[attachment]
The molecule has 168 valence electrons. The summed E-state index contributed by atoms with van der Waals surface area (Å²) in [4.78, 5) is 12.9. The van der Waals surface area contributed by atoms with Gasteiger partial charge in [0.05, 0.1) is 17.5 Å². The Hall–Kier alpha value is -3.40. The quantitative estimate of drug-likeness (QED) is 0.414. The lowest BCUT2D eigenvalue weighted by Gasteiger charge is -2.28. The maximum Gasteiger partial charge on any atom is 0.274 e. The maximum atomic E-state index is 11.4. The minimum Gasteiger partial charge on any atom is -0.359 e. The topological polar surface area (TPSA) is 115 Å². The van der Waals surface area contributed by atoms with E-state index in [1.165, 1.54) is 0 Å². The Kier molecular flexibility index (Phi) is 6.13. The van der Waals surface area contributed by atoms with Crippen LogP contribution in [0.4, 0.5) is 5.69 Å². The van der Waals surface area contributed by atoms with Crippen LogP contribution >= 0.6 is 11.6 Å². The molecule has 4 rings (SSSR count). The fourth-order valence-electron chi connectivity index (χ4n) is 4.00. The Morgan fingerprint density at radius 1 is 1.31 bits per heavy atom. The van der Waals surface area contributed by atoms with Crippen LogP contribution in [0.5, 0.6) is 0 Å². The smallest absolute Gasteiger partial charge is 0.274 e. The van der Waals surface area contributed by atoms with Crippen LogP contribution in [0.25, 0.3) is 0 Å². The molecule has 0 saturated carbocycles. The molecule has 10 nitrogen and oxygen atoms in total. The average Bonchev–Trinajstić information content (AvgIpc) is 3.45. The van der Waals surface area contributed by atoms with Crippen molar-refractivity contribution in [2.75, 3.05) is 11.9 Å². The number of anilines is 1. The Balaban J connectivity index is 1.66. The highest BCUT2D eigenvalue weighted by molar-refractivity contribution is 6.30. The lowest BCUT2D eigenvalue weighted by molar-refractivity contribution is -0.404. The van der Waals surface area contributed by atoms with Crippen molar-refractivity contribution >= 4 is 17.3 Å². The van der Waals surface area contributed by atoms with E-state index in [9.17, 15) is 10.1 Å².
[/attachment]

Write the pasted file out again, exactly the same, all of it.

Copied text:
The molecule has 168 valence electrons. The summed E-state index contributed by atoms with van der Waals surface area (Å²) in [4.78, 5) is 12.9. The van der Waals surface area contributed by atoms with Gasteiger partial charge in [0.05, 0.1) is 17.5 Å². The Hall–Kier alpha value is -3.40. The quantitative estimate of drug-likeness (QED) is 0.414. The lowest BCUT2D eigenvalue weighted by Gasteiger charge is -2.28. The maximum Gasteiger partial charge on any atom is 0.274 e. The maximum atomic E-state index is 11.4. The minimum Gasteiger partial charge on any atom is -0.359 e. The topological polar surface area (TPSA) is 115 Å². The van der Waals surface area contributed by atoms with E-state index in [1.165, 1.54) is 0 Å². The Kier molecular flexibility index (Phi) is 6.13. The van der Waals surface area contributed by atoms with Crippen LogP contribution in [0.4, 0.5) is 5.69 Å². The van der Waals surface area contributed by atoms with Crippen LogP contribution >= 0.6 is 11.6 Å². The molecule has 4 rings (SSSR count). The fourth-order valence-electron chi connectivity index (χ4n) is 4.00. The Morgan fingerprint density at radius 1 is 1.31 bits per heavy atom. The van der Waals surface area contributed by atoms with Crippen LogP contribution in [0.5, 0.6) is 0 Å². The smallest absolute Gasteiger partial charge is 0.274 e. The van der Waals surface area contributed by atoms with Crippen LogP contribution in [0.25, 0.3) is 0 Å². The molecule has 0 saturated carbocycles. The molecule has 10 nitrogen and oxygen atoms in total. The average Bonchev–Trinajstić information content (AvgIpc) is 3.45. The van der Waals surface area contributed by atoms with Crippen molar-refractivity contribution in [2.75, 3.05) is 11.9 Å². The number of anilines is 1. The Balaban J connectivity index is 1.66. The highest BCUT2D eigenvalue weighted by molar-refractivity contribution is 6.30. The lowest BCUT2D eigenvalue weighted by molar-refractivity contribution is -0.404. The van der Waals surface area contributed by atoms with Crippen molar-refractivity contribution >= 4 is 17.3 Å². The van der Waals surface area contributed by atoms with E-state index in [9.17, 15) is 10.1 Å².